Today we’re going to have a look at two style icons, and one of them is a quartz watch! You know us, we hardly ever focus on timepieces with a quartz regulator, however this is one that shows in a very novel way that there are many possibilities in the design of a wrist watch. In the final months of 2015 Seiko re-issued one of its iconic quartz chronographs that was originally introduced in the early 1980’s and became famous in a Hollywood movie. This is a chrono designed by one of the greatest industrial designers of all time, Giorgetto Giugiaro. He was instrumental in creating iconic products and cars. Therefore in this article we will review this new re-issue from Seiko and we will examine its relation with its iconic predecessor; in parallel we will inspect one of Giugiaro’s greatest car designs through the eyes of its owner, Mr. Akrivos, a vintage watch collector and an Alfaholic extraordinaire.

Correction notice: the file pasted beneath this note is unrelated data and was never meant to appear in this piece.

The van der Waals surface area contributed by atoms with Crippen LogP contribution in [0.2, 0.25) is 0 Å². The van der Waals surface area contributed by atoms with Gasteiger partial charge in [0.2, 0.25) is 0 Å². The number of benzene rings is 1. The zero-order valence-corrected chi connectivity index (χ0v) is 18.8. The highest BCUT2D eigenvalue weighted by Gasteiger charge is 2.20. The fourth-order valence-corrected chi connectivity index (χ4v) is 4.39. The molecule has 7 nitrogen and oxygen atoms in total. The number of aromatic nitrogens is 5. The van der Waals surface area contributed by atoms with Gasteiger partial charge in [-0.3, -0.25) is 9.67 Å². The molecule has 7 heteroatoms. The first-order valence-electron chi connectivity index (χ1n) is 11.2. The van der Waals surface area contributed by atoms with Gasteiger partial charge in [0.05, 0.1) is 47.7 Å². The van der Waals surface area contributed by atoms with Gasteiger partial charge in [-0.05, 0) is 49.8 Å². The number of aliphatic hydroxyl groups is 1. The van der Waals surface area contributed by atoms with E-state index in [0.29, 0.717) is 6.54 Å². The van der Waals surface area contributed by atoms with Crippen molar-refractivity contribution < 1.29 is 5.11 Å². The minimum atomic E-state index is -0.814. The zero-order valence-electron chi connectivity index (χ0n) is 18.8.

Some words about Industrial Design
Industrial design studies function and form—and the connection between product, user, and environment. Generally, industrial design professionals work in small-scale design, rather than overall design of complex systems such as buildings or ships. Industrial designers don’t usually design motors, electrical circuits, or gearing that make machines move, but they may affect technical aspects through usability design and form relationships.